What Connerton worries about here is a person’s fractured experience of the present, i.e., a present that seems “packed to bursting” with everything that has ever been known as well as everything that is even now being known; and worse still, the prospect of a future that will keep augmenting this disoriented condition. For the scholar — even for that creature of fable, the General Reader — we seem to have been pitched into Borges’ Library of Babel.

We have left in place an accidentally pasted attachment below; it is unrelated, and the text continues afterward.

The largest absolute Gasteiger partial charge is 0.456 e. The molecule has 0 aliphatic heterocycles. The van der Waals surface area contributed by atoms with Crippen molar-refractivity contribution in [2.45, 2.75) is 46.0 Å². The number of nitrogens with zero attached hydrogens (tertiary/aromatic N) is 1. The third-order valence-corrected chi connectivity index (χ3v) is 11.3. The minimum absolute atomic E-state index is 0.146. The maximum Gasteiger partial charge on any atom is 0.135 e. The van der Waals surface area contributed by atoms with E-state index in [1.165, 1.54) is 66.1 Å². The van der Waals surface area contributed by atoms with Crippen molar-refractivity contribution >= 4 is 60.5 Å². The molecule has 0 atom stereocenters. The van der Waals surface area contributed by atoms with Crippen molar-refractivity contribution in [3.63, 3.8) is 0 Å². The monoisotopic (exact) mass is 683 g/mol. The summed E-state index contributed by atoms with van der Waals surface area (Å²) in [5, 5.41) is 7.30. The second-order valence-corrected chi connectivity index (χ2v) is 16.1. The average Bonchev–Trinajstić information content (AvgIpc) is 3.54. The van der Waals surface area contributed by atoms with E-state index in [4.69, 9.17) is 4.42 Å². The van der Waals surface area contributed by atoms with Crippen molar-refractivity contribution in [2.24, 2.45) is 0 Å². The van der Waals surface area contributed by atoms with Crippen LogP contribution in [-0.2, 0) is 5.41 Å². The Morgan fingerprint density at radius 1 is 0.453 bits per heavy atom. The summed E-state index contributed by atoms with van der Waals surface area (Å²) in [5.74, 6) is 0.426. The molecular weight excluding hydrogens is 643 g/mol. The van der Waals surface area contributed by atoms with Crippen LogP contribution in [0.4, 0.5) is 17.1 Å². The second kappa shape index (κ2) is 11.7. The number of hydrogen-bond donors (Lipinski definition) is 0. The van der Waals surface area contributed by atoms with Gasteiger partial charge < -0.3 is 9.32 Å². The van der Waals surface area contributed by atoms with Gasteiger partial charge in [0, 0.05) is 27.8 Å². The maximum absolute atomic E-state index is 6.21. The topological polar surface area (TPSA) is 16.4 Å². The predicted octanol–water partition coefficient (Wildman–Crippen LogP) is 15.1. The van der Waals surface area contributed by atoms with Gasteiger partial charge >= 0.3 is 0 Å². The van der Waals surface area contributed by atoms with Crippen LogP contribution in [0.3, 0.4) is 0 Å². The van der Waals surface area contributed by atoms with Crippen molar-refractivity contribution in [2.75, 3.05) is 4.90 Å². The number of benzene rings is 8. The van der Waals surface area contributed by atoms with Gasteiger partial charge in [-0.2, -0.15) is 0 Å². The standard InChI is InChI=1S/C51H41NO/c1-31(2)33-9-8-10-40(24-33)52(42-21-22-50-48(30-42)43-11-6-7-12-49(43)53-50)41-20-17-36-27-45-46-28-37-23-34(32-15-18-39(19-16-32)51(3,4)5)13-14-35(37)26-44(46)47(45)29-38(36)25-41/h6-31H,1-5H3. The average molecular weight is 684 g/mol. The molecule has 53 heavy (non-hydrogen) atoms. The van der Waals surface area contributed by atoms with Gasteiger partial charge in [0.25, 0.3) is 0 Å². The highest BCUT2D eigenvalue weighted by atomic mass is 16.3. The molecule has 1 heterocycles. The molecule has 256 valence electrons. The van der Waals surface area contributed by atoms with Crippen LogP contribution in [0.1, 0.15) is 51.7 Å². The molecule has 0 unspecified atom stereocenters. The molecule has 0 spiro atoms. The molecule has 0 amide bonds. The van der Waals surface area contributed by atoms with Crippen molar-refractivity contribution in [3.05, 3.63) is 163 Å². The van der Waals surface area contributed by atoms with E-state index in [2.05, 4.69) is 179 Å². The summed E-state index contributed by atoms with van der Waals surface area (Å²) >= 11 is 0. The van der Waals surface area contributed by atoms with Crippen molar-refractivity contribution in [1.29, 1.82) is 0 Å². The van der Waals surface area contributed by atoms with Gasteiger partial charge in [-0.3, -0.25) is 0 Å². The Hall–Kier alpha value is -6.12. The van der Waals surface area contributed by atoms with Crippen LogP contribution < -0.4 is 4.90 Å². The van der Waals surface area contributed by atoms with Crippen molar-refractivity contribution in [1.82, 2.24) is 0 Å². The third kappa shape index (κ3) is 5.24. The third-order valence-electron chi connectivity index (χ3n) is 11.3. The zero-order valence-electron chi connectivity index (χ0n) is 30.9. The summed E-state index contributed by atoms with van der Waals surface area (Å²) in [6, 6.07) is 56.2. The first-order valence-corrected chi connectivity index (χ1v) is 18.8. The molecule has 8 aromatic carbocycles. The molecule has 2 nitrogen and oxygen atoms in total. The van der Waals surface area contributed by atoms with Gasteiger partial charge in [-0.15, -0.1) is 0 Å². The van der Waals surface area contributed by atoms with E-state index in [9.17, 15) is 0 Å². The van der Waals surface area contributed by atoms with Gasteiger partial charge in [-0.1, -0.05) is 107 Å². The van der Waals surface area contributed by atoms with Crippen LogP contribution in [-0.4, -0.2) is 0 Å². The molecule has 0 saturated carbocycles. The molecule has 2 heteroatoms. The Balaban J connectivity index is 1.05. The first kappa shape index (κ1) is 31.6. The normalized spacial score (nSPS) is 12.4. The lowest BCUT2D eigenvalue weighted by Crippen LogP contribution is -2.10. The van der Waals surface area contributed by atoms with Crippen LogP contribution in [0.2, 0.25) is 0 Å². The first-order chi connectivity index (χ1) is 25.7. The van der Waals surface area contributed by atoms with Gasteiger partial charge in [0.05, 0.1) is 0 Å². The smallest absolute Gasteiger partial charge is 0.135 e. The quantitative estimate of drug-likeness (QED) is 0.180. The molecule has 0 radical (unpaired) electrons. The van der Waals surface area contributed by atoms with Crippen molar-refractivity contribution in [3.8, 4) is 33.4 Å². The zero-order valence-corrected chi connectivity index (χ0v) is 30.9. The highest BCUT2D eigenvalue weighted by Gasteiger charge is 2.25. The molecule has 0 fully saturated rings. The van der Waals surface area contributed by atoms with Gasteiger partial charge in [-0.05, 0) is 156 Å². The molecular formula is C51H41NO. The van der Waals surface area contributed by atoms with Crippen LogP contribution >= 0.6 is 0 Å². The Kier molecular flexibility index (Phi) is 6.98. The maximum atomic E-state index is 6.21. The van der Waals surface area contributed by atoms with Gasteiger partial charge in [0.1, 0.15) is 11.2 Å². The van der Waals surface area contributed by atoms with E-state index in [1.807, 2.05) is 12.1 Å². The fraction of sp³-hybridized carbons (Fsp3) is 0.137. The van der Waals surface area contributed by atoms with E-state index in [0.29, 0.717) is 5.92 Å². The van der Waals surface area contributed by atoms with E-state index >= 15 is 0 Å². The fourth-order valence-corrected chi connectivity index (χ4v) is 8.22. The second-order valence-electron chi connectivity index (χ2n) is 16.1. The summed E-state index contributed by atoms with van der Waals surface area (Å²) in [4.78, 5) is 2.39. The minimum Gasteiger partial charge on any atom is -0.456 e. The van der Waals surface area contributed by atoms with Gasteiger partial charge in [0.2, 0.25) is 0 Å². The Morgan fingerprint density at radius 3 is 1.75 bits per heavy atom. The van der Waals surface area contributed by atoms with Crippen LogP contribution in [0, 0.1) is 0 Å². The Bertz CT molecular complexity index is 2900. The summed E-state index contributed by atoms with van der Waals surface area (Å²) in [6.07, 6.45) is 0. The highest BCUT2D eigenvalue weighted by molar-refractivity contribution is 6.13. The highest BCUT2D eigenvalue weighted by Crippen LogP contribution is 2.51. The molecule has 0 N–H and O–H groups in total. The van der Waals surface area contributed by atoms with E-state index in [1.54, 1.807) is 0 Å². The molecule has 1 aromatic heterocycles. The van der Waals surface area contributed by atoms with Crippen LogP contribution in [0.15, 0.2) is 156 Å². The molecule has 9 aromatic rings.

The literature scholar gets a special view of that large social problem of “information overload” by virtue of his narrow vocational investment in book culture. As our libraries move toward digital organization, their primary traditional commitment — to collect and maintain the heritage of manuscripts and books — has become an acute problem. These problems emerge through an event, now underway, that has become an accepted fact of social policy: the migration of our traditional cultural inheritance to a system of digital storage, access, and re-use.